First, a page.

It’s been a whirlwind couple of months–I moved into a new apartment, married the man of my dreams (seriously not saying that to be cheesy–he’s pretty much the best thing that has ever happened to me), and I made the decision to leave my job for a very exciting new opportunity. I like to do all my big life changes at once :) More wedding pics here!
But before I start my new job, I’m taking some time off. To have me time. And the first order of business: Gluten free bread!
Bread is probably the one thing I miss most about being gluten free. Sure, there are plenty of companies like Udi’s that make pretty awesome bread, but there is something special about freshly baked bread that store-bought can’t replicate. It is most certainly time intensive if you do it by hand and not in a bread machine, but I have some time on my hands.
My house hasn’t smelled like freshly baked bread in 3 years. Today, I sat on my couch sipping tea and enjoying the delicious aroma of a gluten free cinnamon raisin boule :)
Now, it is an investment to buy a variety of gluten free flours. I decided that I wanted to make the investment, and I found a website called VitaCost that had very reasonable prices and free shipping if you spent $49. Since my kitchen is kosher, I bought Bob’s Red Mill (which is certified kosher and has lots of rave reviews), but there are a variety of brands that sell gluten free flours. I bought: Sorghum, Millet, Brown Rice, White Rice, Tapioca, Amaranth, Potato Starch, Chickpea, and of course Xanthum Gum (the key to making gluten free dough act like it has gluten in it). All together they cost $38.71, and with a few bags of gluten free pretzels and crackers I had free shipping. A few others flours I plan to get sometime soon: Almond, hazelnut, coconut, buckwheat, and corn.
It seemed like a good idea to test my hand at gluten free bread baking with some tried and true recipes from one of my go-to gluten free inspirations: Gluten-Free Girl. If you are gluten free and haven’t yet checked out her blog, it is a must. Not only does she write and photograph beautifully, she crafts the most delicious recipes that are so good even your non gluten free friends will be raving about your culinary prowess!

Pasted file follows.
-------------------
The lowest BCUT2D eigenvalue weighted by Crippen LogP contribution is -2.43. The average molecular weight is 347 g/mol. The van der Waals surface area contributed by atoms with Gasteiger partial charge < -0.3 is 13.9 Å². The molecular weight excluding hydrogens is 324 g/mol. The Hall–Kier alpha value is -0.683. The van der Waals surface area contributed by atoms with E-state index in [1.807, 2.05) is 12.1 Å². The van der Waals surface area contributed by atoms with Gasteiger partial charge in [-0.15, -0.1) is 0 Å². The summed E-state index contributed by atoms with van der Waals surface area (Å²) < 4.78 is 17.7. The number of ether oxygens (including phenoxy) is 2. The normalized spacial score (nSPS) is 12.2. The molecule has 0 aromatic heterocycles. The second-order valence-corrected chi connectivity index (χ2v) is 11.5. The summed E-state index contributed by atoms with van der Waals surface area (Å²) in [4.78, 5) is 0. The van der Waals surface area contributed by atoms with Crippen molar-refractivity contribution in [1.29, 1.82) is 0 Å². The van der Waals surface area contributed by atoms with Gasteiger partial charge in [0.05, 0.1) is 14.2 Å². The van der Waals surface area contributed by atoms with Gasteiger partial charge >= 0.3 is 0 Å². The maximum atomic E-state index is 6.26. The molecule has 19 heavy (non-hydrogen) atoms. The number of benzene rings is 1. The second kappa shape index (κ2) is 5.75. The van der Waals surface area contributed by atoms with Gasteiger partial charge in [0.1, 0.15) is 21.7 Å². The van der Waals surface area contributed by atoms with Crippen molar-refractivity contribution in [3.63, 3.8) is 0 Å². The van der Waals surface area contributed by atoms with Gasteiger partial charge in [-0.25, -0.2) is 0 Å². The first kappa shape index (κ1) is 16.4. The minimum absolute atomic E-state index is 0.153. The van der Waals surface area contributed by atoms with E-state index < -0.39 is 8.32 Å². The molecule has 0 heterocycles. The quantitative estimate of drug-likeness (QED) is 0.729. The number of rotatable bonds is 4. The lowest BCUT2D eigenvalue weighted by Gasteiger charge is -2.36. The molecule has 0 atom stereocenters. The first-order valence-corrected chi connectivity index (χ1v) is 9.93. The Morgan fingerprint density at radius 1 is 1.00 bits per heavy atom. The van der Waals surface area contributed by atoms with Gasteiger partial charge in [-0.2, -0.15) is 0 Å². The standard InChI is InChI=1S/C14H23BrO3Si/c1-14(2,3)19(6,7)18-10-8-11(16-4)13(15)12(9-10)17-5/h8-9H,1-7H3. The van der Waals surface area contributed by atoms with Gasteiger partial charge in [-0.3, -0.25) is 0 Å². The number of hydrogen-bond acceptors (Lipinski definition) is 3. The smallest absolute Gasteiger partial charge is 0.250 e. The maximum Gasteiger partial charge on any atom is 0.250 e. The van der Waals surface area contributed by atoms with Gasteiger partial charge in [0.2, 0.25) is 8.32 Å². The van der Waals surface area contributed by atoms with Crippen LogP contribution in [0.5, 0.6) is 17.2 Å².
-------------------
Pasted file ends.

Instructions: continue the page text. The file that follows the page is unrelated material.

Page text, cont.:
So behold, my first gluten free bread attempt:
It tastes, and more importantly feels, like bread. BREAD! Do you know how long it’s been since I was able to sink my teeth into a warm, chewy, spongy piece of heaven? It didn’t rise as much as I thought it would, so it was more like a foccacia than a sandwich loaf, but oh my, did I enjoy eating it. I may or may not have nibbled away half a loaf before I made myself put it away.
Gluten Free Cinnamon Raisin Boule
Slightly adapted from Gluten-Free Girl’s Gluten-Free Boule.
A boule is a French term meaning “ball,” and it’s basically a rustic loaf that you shape into a circular shape and bake. I baked mine in a shallow pie dish, but if you have a pizza or bread stone, the recipe says you can use that. I made very few changes–I added some raisins and cinnamon in place of the olives and rosemary, and I used agave instead of honey since the honey jar lid was stuck :); my dough was also pretty sticky (I think because of the humidity) so instead of shaping the dough into balls, I kinda poured them into grease pie plates and baked them that way. Once it was cooled a bit, I used a sharp chef’s knife to cut it into triangles. And then ate lots of them!
1 cup brown rice flour
3/4 cup sorghum flour
1 1/2 cups tapioca flour
1 Tablespoon granulated active dry yeast
1 1/2 teaspoons kosher salt
1 Tablespoon xanthan gum
1 Tablespoon good quality cinnamon
1 1/3 cups lukewarm water (heated to 110°F)
2 large eggs, at room temperature
2 Tablespoons + 2 teaspoons canola oil
1 Tablespoon honey or agave
1/2 cup raisins
- In a large bowl, whisk together dry ingredients.
- In a small bowl, beat eggs. Add water, oil, and honey or agave. Pour wet ingredients into dry ingredients and stir using a wooden spoon until combined. The dough will be sticky. Stir in raisins.
- Pour dough into a clean, greased bowl. Cover with a clean towel and allow to rise in a warm place in your kitchen for about 2 hours.
- Split dough in half and pour each half into a greased pie plate or loaf pan. Cover with a clean towel and allow to rest for another 30-40 minutes. While the dough is resting, preheat the oven to 450 degrees.
- Bake in the oven for about 35 minutes, until the tops are golden and firm, and the bottoms are golden (if you are using a glass baking dish).
- Cool for at least 15 minutes before slicing (Shauna is right–this is very hard but necessary :)).